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Marine Corps Base Camp Pendleton


Marine Corps Base Camp Pendleton

"The West Coast's Premier Fleet Marine Force Training Base"

Did You Know: Elective medical services

By Sgt. Valerie C. Eppler | | October 1, 2014


Marines have several elective services and procedures they may not know are offered on base, like sleep apnea studies to smoking cessation and LASIK eye surgery to laser hair removal.

Marines know every year they have to do the periodic health assessment and audiogram, but what they may not know is many medical departments and clinics on base offers a variety of elective services that require no more than a referral from his or her primary care provider.


The Holistic Health Center is a division of the Treatment Programs Department.  They offer alternatives to traditional healing and pain relief.

The program focuses on identifying and treating factors that influence health: physical, biochemical, environmental, and emotional. The purpose of the program, is to restore maximum health, functional independence, and productivity to patients with various mental health and physical disabilities, according to the Holistic Health Program brochure.

Some of the services available at the Holistic Health Center are acupuncture, massage therapy, healing touch, yoga and Qi Gong.

Holistic health is the only program that requires a referral from a mental health provider instead of from a primary care provider.


Pregnancy can be difficult, especially if it the first one.  The Centering Program is designed to give pregnant women, both military and dependent, the opportunity to learn, interact and discuss all aspects of pregnancy and what to expect. Partners are also encouraged to attend.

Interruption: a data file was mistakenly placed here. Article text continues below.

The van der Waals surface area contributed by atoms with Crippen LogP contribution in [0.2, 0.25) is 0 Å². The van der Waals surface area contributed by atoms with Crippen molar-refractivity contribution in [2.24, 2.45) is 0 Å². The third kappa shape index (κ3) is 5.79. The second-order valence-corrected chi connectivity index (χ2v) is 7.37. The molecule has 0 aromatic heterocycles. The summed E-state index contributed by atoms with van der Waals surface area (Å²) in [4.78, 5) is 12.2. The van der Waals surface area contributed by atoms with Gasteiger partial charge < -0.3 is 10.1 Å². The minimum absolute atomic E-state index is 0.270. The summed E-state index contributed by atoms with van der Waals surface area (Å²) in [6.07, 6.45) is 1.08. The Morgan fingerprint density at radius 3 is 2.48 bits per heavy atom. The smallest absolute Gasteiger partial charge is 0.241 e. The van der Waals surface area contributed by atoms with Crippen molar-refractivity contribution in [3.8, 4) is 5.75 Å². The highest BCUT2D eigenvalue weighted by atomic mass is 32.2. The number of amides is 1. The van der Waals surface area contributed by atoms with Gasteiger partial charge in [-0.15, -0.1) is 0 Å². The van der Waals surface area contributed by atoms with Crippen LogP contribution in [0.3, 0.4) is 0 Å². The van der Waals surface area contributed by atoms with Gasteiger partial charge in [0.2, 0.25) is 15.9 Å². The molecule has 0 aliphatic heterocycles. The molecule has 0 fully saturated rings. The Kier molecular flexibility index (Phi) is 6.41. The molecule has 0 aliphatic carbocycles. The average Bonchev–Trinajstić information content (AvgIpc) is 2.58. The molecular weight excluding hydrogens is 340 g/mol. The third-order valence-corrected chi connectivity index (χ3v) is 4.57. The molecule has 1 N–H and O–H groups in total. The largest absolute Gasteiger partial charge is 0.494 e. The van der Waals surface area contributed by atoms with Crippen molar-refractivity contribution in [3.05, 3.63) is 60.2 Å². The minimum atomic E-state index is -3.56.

Each centering group is led by a midwife and meets 9-10 times for two hours each throughout the woman’s pregnancy and postpartum period. It is designed to take the place of the individual appointments with the midwife or doctor, while receiving the same information they would have received in those 15 minute appointments.

In the classes the women and their partners receive classes on nutrition, physical therapy, breathing techniques, stages of labor and even a class from a lactation specialist among others, said Seaman Martha Jimenez, a hospital corpsman with the obstetrics and gynecology department, Naval Hospital Camp Pendleton.

The centering groups are made up of pregnant women who are due around the same time. The last group session is a reunion after all the women have delivered.  It is an opportunity to further those bonds and friendships made with the women in the group throughout their pregnancy.


A condition that affects some Marines is called psuedofolliculitis barbae, which is an inflammatory reaction surrounding ingrown facial hair that results from shaving. 

Laser hair removal is a cosmetic surgery offered to active duty personnel who have this condition.

To be eligible for laser hair removal, the service member must first seek treatment through their PCM.  If they have a failed treatment through their PCM, they can then be referred to the dermatology department for further treatment.

Laser hair removal is typically done in six to eight sessions, with six weeks between sessions, said Petty Officer Third Class Marciella Coronado, a hospital corpsman with the Dermatology Department, Naval Hospital Camp Pendleton. The effects of the hair removal are permanent and result in fewer ingrown hairs and bumps in the treated area.


The in-home sleep apnea study is a new program that has only been available at the Naval Hospital since mid-August. 

This program replaces the inpatient sleep study that was administered overnight in the hospital. Even in the short amount of time the program has been in place, the results have been positive with the patients sleeping better in a familiar environment, said Navy Lt. Marie Hood, division officer of Internal Medicine, Naval Hospital Camp Pendleton.

The patient goes to the hospital in the afternoon, the sensors are put in place and the patient is sent home with instructions for that night. 

This procedure is often recommended for patients who snore or wake intermittently throughout the night, said Hood.

Currently this study is only available for active duty service members.

There are several other elective procedures and services available, some exclusively for active duty service members, while others may also be available to dependents and retirees.  While these procedures are considered elective, there typically needs to be a medical condition in need of correction, meaning these procedures are rarely done for purely cosmetic reasons.

Patients can speak with their primary care providers to determine the best options available for their individual healthcare needs.